Since launching its 2012 Election Integrity Project in February, the right-wing Judicial Watch has been a leading player in the push for more voting restrictions. The group — best known for its Clinton-era lawsuits — has demanded more voting roll purges like Gov. Rick Scott’s (R) failed efforts in Florida. But a ThinkProgress examination of tax filings reveals that the group has received millions of dollars from foundations tied to conservative billionaire Richard Mellon Scaife since the start of 2001.
Though other rich right-wing funders like Sheldon Adelson and Foster Friess have gotten more attention in this campaign, Scaife has bankrolled the conservative movement for decades. A 1998 Washington Post story dubbed him the “funding father of the right.” Since the 1960s, the Pittsburgh media baron and heir to the Mellon banking and oil fortune has distributed hundreds of millions of dollars to conservative causes including the Heritage Foundation, American Enterprise Institute, and the Hoover Institution. He controls the Scaife Foundations — a group of conservative and philanthropic tax-exempt organizations. Between 2001 and 2010, the Allegheny Foundation, Carthage Foundation, and Sarah Scaife Foundation — all part of the Sciafe empire — gave at least $5.8 million to Judicial Watch.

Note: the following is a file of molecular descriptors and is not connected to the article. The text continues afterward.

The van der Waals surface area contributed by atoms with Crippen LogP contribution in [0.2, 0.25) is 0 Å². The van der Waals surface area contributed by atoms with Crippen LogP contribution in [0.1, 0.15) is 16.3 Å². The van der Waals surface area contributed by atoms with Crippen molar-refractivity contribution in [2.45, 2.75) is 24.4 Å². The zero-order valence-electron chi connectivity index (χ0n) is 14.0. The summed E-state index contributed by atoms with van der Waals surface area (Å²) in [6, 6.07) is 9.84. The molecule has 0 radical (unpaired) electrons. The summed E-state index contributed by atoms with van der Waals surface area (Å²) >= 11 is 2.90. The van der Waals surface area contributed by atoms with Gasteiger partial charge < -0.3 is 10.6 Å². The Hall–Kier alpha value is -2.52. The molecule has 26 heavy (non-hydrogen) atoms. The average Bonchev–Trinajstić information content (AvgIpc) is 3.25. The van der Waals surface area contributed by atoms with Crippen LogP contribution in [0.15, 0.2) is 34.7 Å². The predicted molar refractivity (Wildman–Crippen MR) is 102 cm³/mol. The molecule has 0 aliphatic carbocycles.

The Carthage and Sarah Scaife Foundations focus on “public policy programs that address major domestic and international issues.” Each has given millions to Judicial Watch. The Allegheny Foundation claims it “concentrates its giving in the Western Pennsylvania area and confines most of its grant awards to programs for historic preservation, civic development and education,” yet it too gave $67,000 annually to Judicial Watch in 2009 and 2010.
Judicial Watch’s Election Integrity Project has pushed states to purge what it believes to be ineligible voters from the voter rolls, criticized voter registration efforts, and fought for voter ID laws. While the group claims “election fraud was a significant concern during the 2008 and 2010 election season,” studies show that you a more likely to be struck by lightning than to commit voter fraud. And while these tactics to combat the alleged problem are likely to suppress voter turnout and registration, especially among minority groups, they would do little to stop actual voter fraud even if someone did want to commit it.